A further particular object of the present invention is to provide uncomplicated and yet reliable ways of routing electrical heat-tracing cable around straight joints and elbow sections of already installed pipes between the joints and elbow sections and the insulation layer.
Still a further particular object of the present invention is to provide an uncomplicated and yet reliable way of ensuring that electrical heat-tracing cable used to heat pipes makes good contact with the pipes so as to efficiently transfer heat therebetween.
As indicated above, the heating and insulating arrangement disclosed herein is designed for a network of previously installed pipes including straight sections, straight joints and elbow sections and utilizes readily bendable electrical heat-tracing cable, typically in a number of separate continuous sections where the network of pipes is relatively large. For purposes herein, the term "elbow section" refers to not only 90° elbow forming part of a typical network of pipes but also T-joints, 45° elbows or any other section or coupling that makes a turn in the network.
As will be described in more detail hereinafter, in the heating and insulating technique disclosed herein, the electrical heat-tracing cable is positioned along the lengths and adjacent to the straight pipe sections, joints and elbow sections and routing guides are positioned adjacent to lengthwise surfaces of at least those segments of the cable adjacent to the joints and elbow sections. In a preferred embodiment, the routing guides are positioned adjacent to lengthwise surfaces of only those segments of the cable adjacent to joints and elbow sections so that segments of the cable adjacent to straight pipe sections lie directly against the latter. While the cable and routing guides are retained in these positions, a layer of thermal insulation is placed over all of the straight pipe sections, joints and elbow sections as well as the retained cable and routing guides so that opposite ends of the individual cable sections are readily accessible for connection with a source of electrical power and/or a replacement cable section. In the event that any single continuous initially installed section of the cable is to be replaced, it is only necessary to connect one end of a new replacement cable section to an accessible end of the cable section to be replaced. Thereafter, this latter cable section can be pulled out from within its insulation layer by its otherwise free end. This, in turn, causes the replacement cable section to be pulled into the position vacated by the cable section being replaced. Note that this is possible without disturbing the insulation layer and further that it is not necessary to include routing guides throughout the extent of the pipe network but rather only along the joints and elbow sections.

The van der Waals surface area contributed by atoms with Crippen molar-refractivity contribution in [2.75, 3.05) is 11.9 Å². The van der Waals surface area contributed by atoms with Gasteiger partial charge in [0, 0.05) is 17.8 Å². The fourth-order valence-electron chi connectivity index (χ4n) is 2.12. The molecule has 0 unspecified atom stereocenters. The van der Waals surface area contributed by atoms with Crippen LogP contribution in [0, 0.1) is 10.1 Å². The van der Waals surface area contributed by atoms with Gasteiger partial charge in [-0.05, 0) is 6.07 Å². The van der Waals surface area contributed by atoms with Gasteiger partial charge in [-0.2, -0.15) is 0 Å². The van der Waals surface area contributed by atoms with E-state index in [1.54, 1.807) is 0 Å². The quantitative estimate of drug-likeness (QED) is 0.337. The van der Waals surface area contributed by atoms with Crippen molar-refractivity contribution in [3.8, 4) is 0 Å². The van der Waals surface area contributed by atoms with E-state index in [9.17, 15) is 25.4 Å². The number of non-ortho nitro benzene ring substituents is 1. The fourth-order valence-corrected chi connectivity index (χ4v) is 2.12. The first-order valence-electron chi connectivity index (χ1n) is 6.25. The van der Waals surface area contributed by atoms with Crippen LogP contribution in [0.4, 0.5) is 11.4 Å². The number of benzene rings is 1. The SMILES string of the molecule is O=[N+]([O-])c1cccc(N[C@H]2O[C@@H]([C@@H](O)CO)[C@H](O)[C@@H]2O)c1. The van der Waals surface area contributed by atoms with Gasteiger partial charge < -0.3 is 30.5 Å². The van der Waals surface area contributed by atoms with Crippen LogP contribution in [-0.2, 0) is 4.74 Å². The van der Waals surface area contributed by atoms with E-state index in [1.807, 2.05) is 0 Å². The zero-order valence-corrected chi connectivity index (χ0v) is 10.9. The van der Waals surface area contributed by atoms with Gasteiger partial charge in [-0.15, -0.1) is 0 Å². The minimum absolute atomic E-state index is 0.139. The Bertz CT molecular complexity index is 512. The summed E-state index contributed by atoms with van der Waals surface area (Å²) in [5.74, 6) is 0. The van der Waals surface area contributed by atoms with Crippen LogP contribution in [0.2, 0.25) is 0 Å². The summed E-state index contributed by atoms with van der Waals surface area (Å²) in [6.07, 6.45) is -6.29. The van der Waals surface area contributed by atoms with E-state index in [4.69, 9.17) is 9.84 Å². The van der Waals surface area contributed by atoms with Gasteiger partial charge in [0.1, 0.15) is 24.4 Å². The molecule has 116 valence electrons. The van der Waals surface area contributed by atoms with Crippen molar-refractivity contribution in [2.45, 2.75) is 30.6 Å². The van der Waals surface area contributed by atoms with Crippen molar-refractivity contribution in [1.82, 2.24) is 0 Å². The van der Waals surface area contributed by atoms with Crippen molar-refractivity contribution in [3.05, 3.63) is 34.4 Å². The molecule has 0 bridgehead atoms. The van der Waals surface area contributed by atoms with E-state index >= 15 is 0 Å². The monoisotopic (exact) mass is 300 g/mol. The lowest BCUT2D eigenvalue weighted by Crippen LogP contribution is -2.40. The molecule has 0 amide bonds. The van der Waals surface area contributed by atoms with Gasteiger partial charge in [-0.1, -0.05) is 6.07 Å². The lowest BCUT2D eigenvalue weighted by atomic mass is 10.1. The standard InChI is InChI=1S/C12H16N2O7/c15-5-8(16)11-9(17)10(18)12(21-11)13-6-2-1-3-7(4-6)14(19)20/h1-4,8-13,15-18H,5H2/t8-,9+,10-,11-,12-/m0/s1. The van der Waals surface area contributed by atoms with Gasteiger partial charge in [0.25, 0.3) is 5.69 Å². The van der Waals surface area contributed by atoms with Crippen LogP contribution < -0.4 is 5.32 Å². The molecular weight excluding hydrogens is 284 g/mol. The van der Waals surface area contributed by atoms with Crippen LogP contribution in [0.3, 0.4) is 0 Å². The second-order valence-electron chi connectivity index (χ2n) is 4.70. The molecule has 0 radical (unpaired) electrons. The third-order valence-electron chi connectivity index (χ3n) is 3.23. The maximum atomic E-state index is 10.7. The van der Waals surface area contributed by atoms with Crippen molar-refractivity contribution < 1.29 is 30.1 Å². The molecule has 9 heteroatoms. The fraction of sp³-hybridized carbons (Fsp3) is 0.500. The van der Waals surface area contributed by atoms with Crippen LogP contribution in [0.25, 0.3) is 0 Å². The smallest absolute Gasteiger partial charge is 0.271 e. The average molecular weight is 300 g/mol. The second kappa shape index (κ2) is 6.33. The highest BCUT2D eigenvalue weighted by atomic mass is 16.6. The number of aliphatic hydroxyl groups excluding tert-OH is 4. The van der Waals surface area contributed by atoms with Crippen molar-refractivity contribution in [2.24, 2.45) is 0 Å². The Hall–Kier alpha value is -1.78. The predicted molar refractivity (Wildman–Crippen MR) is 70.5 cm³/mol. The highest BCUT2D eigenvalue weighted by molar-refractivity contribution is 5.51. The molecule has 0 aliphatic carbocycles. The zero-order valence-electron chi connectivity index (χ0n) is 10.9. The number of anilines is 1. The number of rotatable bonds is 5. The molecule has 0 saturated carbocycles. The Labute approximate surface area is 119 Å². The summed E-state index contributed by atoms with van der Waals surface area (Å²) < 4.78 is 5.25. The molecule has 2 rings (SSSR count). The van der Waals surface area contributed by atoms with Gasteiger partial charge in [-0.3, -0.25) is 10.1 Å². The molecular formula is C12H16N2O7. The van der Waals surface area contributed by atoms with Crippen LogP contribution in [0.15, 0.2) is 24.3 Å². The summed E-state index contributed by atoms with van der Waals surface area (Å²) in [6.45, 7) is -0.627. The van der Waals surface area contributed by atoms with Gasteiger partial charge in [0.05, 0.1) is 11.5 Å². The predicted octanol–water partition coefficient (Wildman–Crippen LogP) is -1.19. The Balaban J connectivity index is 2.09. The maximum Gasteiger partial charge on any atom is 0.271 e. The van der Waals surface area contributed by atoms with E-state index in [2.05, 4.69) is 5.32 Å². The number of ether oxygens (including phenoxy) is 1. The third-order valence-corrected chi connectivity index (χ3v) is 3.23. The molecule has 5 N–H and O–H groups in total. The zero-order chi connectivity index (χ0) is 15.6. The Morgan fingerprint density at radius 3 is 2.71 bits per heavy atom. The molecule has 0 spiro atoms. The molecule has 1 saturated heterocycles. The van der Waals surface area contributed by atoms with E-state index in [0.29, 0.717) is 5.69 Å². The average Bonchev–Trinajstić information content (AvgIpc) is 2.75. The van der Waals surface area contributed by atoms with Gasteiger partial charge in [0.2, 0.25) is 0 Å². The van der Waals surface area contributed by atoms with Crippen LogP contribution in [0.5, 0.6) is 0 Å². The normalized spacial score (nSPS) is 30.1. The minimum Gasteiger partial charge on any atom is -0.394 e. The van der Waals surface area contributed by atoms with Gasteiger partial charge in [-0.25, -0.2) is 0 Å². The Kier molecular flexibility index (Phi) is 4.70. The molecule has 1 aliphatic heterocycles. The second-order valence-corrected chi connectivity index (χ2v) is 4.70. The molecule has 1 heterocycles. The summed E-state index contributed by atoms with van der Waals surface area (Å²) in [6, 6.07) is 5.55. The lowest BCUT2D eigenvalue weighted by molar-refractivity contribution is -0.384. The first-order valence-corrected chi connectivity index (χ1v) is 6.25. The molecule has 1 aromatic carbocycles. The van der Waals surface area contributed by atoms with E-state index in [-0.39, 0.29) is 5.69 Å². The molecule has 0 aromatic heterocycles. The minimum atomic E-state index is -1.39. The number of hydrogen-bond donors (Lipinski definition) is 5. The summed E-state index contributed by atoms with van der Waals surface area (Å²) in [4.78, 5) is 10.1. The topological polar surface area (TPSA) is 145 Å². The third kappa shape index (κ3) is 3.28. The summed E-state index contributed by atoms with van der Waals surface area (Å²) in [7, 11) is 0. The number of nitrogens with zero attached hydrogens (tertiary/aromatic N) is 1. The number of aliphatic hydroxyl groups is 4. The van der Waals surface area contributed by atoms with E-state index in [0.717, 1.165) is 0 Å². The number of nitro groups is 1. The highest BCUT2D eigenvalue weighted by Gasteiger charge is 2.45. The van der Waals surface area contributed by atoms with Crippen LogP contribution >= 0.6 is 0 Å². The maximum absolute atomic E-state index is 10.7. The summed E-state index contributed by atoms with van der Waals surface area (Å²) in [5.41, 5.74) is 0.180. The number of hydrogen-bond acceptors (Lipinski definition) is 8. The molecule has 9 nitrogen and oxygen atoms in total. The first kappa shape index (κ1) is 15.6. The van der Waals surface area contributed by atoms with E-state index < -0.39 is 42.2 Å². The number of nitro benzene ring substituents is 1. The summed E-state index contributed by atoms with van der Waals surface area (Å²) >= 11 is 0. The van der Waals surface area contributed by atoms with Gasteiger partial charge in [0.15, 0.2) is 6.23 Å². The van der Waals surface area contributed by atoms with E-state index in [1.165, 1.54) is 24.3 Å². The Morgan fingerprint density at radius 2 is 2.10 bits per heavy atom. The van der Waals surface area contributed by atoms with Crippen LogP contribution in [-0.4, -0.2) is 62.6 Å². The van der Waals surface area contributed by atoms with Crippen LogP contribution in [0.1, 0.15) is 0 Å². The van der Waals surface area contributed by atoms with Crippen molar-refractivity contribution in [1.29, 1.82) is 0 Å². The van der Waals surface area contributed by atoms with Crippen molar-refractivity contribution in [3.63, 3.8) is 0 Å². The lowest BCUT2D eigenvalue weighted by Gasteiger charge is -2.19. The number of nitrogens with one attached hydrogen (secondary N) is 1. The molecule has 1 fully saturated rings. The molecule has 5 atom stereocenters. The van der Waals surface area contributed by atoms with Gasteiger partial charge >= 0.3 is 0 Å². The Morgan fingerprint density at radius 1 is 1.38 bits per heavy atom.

The present technique and additional features will be described in detail hereinafter in conjunction with the drawings wherein:
FIG. 1 is a perspective view of part of a network of already installed pipes in combination with a heating and insulating arrangement designed in accordance with the present invention, the arrangement shown in FIG. 1 being illustrated without insulation for purposes of clarity;
FIG. 2 is a cross-sectional view of a section of straight pipe forming part of the network and arrangement illustrated in FIG. 1, specifically including a layer of insulation forming part of the overall heating and insulation arrangement;
FIG. 3 is a diagrammatic illustration, in side elevation, of a section of the network of FIG. 1, specifically illustrating a joint and the way in which electrical heat-tracing cable forming part of the heating and insulating arrangement is connected to a source of power;
FIG. 4 is an illustration similar to FIG. 1 (without insulation) but showing a heating and insulating arrangement designed in accordance with a second embodiment of the present invention;
FIG. 5 is a perspective view of one end of a routing guide forming part of the arrangement of FIG. 1 or the arrangement of FIG. 4, specifically including an entry guide;
FIG. 6 is an enlarged perspective view of a routing guide designed in accordance with one embodiment of the present invention;
FIGS. 7, 7A and 7B are enlarged perspective views of routing guides designed in accordance with three additional embodiments of the present invention;
FIG. 8 is an enlarged perspective view of an electrical terminal fitting which may form part of the arrangement of FIG. 1 or FIG. 4 and which is designed in accordance with the present invention; and